1. Free Legal Help, Legal Forms and Lawyers. TheLaw.com has been providing free legal assistance online since 1995. Our most popular destinations for legal help are below. It only takes a minute to join our legal community!

    Dismiss Notice

Owning a gun after first offenders Georgia

Discussion in 'Criminal Records, Expungement' started by MotoMike117, Mar 28, 2021.

  1. MotoMike117

    MotoMike117 Law Topic Starter New Member

    Messages:
    8
    Likes Received:
    0
    Trophy Points:
    1
    Jurisdiction:
    Florida
    Hello everyone. This actually involves both Florida and Georgia because the charges were in Georgia but I now live in Florida. I was convicted of a drug charge when I was in my early twenties which was a felony and I was sentenced to first offenders felony probation and completed it successfully back in 2007. I'm now 40. Since it has been so long since I completed the probation, can I now own a gun? I don't do drugs or even drink anymore but I do a lot of hiking here in Florida where there are pythons, alligators, etc. Any help would be greatly appreciated.
     
  2. army judge

    army judge Super Moderator

    Messages:
    33,027
    Likes Received:
    5,239
    Trophy Points:
    113

    Federal law bans CONVICTED felons from ever owning a firearm.


    The ONLY relief a CONVICTED felon can receive to allow her/him to own a firearm would be a full pardon from the governor of the state where he/she was convicted.

    If he/she had became a convicted felon under federal law, that full pardon would have to be sought from the sitting president.

    I suggest you forget about ever owning a gun, because pardons TEND to go to well connected, wealthy felons.
     
  3. MotoMike117

    MotoMike117 Law Topic Starter New Member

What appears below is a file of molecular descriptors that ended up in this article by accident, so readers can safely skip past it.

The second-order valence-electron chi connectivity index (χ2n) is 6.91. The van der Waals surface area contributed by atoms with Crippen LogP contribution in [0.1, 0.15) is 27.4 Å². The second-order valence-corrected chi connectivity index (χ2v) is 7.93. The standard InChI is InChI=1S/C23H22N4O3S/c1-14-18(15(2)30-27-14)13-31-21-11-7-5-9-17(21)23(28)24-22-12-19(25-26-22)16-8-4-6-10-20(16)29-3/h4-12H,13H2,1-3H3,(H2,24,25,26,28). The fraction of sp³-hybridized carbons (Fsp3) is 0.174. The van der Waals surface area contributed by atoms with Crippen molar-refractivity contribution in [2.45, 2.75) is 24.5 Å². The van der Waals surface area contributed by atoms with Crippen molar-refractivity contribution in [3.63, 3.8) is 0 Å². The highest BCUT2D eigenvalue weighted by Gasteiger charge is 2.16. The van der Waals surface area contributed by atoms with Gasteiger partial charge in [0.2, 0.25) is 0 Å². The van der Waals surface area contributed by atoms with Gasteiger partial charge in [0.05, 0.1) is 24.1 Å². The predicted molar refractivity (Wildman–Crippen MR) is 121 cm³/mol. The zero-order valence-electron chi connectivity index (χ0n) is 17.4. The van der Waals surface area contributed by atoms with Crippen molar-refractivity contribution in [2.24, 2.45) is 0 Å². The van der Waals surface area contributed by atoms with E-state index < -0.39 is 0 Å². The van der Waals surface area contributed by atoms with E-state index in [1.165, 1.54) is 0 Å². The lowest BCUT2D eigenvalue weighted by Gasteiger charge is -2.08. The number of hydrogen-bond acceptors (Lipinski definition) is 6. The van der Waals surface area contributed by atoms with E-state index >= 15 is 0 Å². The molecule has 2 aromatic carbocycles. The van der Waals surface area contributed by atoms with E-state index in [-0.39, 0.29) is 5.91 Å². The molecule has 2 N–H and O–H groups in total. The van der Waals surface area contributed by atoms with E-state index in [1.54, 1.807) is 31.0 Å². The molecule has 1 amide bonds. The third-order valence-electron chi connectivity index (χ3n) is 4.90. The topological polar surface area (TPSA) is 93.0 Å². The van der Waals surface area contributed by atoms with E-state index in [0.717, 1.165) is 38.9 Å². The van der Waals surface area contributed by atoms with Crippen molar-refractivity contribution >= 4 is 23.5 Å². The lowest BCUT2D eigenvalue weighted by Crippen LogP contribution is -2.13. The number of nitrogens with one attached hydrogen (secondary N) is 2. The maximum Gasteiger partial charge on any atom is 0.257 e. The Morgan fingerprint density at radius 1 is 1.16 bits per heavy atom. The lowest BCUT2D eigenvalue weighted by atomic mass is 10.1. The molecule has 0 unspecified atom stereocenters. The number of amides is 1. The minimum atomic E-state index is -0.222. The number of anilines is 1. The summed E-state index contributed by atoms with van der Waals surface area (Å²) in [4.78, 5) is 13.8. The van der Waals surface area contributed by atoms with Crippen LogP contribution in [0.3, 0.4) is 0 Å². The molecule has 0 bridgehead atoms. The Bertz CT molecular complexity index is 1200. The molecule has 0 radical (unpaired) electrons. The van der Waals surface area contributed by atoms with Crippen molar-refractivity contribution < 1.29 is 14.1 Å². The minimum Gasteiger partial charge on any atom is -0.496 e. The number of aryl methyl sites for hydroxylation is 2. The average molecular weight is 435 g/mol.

Messages:
    8
    Likes Received:
    0
    Trophy Points:
    1
    Under Georgia's first offender act, you are not considered a convicted felon in the same sense as someone who did not complete the first offender probation and was sentenced under the first offender act. I remember at the time, my lawyer telling me I could get my gun rights back after a certain amount of time or something but with it being so long ago, I can't quite remember how long it has to have been and how I do it. Hence me asking the question on this site.
     
  4. MotoMike117

    MotoMike117 Law Topic Starter New Member

    Messages:
    8
    Likes Received:
    0
    Trophy Points:
    1
    For example, nobody can see this conviction on a background check unless they are a government agency. I know this because I've ran my own check and have had several employers run checks. I guess what I'm getting at is, it's not the same as a felony conviction. I really don't think anyone who responded so far has any legal training regarding Georgia law.
     
  5. MotoMike117

    MotoMike117 Law Topic Starter New Member

    Messages:
    8
    Likes Received:
    0
    Trophy Points:
    1
    I remember now it was called deferred adjudication when I was sentenced.